Sidney Crosby’s concussion relapse certainly is a bummer for the NHL (even if it’s not quite as apocalyptic as some media types will tell you). Yet the silver lining of most sports injuries is that someone else will walk through a newly-opened door, so many were wondering who might pick up the high-scoring slack.
Would it be Claude Giroux? Could Phil Kessel carry the torch? Perhaps the Sedin twins would cycle their way to more glories? Maybe Alex Ovechkin might wake from his (relative) hockey hibernation?
Somehow, many of us slept on an answer that seemed too obvious: maybe the other Pittsburgh Penguins center who makes $8.7 million per year would come through. OK, so Evgeni Malkin hasn’t been his usual world-beating self the past two seasons, but his game often rises when he’s the unquestioned captain of the ship.
That’s been especially true after the sad sequel of Sidney’s symptoms. Malkin is currently on a six-game scoring streak in which he’s scored an absurd 15 points (six goals, nine assists). That includes three gorgeous assists against the Chicago Blackhawks last night and a career-high five-point performance against the Buffalo Sabres on Saturday.
His peripheral stats are pretty sexy in their own right, by the way. Malkin can be prone to lose his temper after a big hit, which isn’t always great for the Penguins, but it provides fantasy owners with the occasional burst of PIMs. He has 22 penalty minutes in 27 games this season. The most delightful bonus comes in his heavy volume of shots, though, as he has 130. That places him second overall in the NHL, with only his wingman James Neal ahead of him with 136 (in seven extra games, by the way).
(One can only imagine the kind of impact Malkin would make in leagues nerdy enough to track a player’s Corsi rating.)
That high shot total is almost as promising as the 39 points that ties him with Giroux, Kessel and Henrik Sedin for the league lead. When I see a staggering volume of shots alongside impressive scoring numbers, I see a beautiful blend of swagger, a healthy brand of selfishness and dominant puck possession. If Malkin can stay healthy – and dare I wonder, if Crosby can’t get healthy – then a second Art Ross Trophy might just be in his future.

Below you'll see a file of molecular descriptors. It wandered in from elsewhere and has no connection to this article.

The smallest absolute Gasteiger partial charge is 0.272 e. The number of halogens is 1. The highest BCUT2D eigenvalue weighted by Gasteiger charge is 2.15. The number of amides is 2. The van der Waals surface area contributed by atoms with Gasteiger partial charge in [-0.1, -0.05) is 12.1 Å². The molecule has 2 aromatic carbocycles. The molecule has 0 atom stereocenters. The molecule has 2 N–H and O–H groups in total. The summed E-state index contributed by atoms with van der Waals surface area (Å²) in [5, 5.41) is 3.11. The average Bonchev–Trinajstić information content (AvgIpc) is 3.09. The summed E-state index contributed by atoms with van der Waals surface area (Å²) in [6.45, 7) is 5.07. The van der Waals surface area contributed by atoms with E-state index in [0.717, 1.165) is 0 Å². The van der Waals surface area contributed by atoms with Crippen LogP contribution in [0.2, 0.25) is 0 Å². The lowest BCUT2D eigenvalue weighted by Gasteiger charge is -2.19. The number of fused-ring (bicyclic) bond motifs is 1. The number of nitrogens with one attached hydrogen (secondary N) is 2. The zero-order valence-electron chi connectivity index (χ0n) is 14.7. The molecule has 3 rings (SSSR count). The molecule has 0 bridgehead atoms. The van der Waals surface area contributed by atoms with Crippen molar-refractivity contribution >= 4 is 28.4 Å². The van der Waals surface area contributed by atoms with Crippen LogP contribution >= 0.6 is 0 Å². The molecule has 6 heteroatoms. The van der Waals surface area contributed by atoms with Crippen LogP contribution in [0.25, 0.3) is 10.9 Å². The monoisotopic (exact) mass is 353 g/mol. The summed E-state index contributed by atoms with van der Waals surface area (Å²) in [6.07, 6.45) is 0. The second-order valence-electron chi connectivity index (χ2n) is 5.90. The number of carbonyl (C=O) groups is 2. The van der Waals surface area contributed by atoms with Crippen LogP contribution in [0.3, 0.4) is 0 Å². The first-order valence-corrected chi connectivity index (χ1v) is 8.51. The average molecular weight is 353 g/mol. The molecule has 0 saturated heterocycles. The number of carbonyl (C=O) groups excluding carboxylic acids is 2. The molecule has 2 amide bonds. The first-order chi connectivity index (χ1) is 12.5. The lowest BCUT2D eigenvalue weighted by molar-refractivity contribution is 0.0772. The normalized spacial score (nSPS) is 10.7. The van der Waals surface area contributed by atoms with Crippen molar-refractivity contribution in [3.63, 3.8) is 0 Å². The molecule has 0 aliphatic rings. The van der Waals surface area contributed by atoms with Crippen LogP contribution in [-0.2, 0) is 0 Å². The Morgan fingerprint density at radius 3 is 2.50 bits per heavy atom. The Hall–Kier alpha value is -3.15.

GIROUX TO GO?
One of his leading competitors is on the shelf with a concussion, but apparently it isn’t on the same scale as Crosby’s head injury. Still, the well-sourced rumblings that Claude Giroux might actually play tonight are pretty hard to fathom.
As I mentioned yesterday, I cannot help but shudder at the thought of Giroux getting rushed back into action too soon, especially considering the fact that the Philadelphia Flyers paid dearly for similar decisions in the past. (The most obvious example is Eric Lindros, but Keith Primeau retired because of concussion problems, too.)
Giroux simply said that people will know that he’s back if he’s skating before the game (there’s no morning skate), so consider him a game-time decision. In most leagues, you can probably put him in your lineup without conflicts, but I’d wager that he won’t play.
The Flyers aren’t exactly the most predictable team in the NHL, though, so proceed with caution either way.
GABORIK REMAINS ON FIRE
Speaking of gambling, how about some digital applause for the folks who rolled the dice on Marian Gaborik? The speedy winger pushed his season points total with 30 points (including 19 goals) as he recorded two tallies and a helper as the Rangers crushed the Devils 4-1. There are still 51 games for him to morph back into the Wile E. Coyote of hockey, but he’s a joy to watch when he isn’t in the trainer’s room. Extra kudos if you got him somewhere in the seventh round or later.
After the jump: two worrisome goalie injuries, quick hits and injury bits.